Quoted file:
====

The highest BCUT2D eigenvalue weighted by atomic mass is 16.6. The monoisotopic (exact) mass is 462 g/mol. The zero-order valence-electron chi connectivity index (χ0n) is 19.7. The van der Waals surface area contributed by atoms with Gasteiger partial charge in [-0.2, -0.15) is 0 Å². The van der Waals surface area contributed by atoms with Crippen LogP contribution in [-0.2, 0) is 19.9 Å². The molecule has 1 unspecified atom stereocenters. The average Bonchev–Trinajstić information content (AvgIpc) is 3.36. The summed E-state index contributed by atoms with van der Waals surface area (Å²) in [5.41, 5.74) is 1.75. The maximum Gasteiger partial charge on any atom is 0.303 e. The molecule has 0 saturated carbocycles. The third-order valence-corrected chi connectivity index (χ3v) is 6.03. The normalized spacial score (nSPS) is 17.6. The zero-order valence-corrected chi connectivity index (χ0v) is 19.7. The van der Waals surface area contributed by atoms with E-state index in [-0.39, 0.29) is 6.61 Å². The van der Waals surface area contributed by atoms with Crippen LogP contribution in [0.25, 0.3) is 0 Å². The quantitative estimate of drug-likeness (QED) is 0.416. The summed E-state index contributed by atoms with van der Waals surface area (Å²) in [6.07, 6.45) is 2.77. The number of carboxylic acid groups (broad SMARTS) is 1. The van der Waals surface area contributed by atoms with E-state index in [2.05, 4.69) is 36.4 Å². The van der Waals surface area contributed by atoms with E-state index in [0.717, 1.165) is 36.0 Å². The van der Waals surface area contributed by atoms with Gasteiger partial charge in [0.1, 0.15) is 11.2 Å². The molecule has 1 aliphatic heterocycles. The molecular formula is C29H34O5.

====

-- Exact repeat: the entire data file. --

The highest BCUT2D eigenvalue weighted by atomic mass is 16.6. The monoisotopic (exact) mass is 462 g/mol. The zero-order valence-electron chi connectivity index (χ0n) is 19.7. The van der Waals surface area contributed by atoms with Gasteiger partial charge in [-0.2, -0.15) is 0 Å². The van der Waals surface area contributed by atoms with Crippen LogP contribution in [-0.2, 0) is 19.9 Å². The molecule has 1 unspecified atom stereocenters. The average Bonchev–Trinajstić information content (AvgIpc) is 3.36. The summed E-state index contributed by atoms with van der Waals surface area (Å²) in [5.41, 5.74) is 1.75. The maximum Gasteiger partial charge on any atom is 0.303 e. The molecule has 0 saturated carbocycles. The third-order valence-corrected chi connectivity index (χ3v) is 6.03. The normalized spacial score (nSPS) is 17.6. The zero-order valence-corrected chi connectivity index (χ0v) is 19.7. The van der Waals surface area contributed by atoms with E-state index in [-0.39, 0.29) is 6.61 Å². The van der Waals surface area contributed by atoms with Crippen LogP contribution in [0.25, 0.3) is 0 Å². The quantitative estimate of drug-likeness (QED) is 0.416. The summed E-state index contributed by atoms with van der Waals surface area (Å²) in [6.07, 6.45) is 2.77. The number of carboxylic acid groups (broad SMARTS) is 1. The van der Waals surface area contributed by atoms with E-state index in [2.05, 4.69) is 36.4 Å². The van der Waals surface area contributed by atoms with E-state index in [0.717, 1.165) is 36.0 Å². The van der Waals surface area contributed by atoms with Gasteiger partial charge in [0.1, 0.15) is 11.2 Å². The molecule has 1 aliphatic heterocycles. The molecular formula is C29H34O5.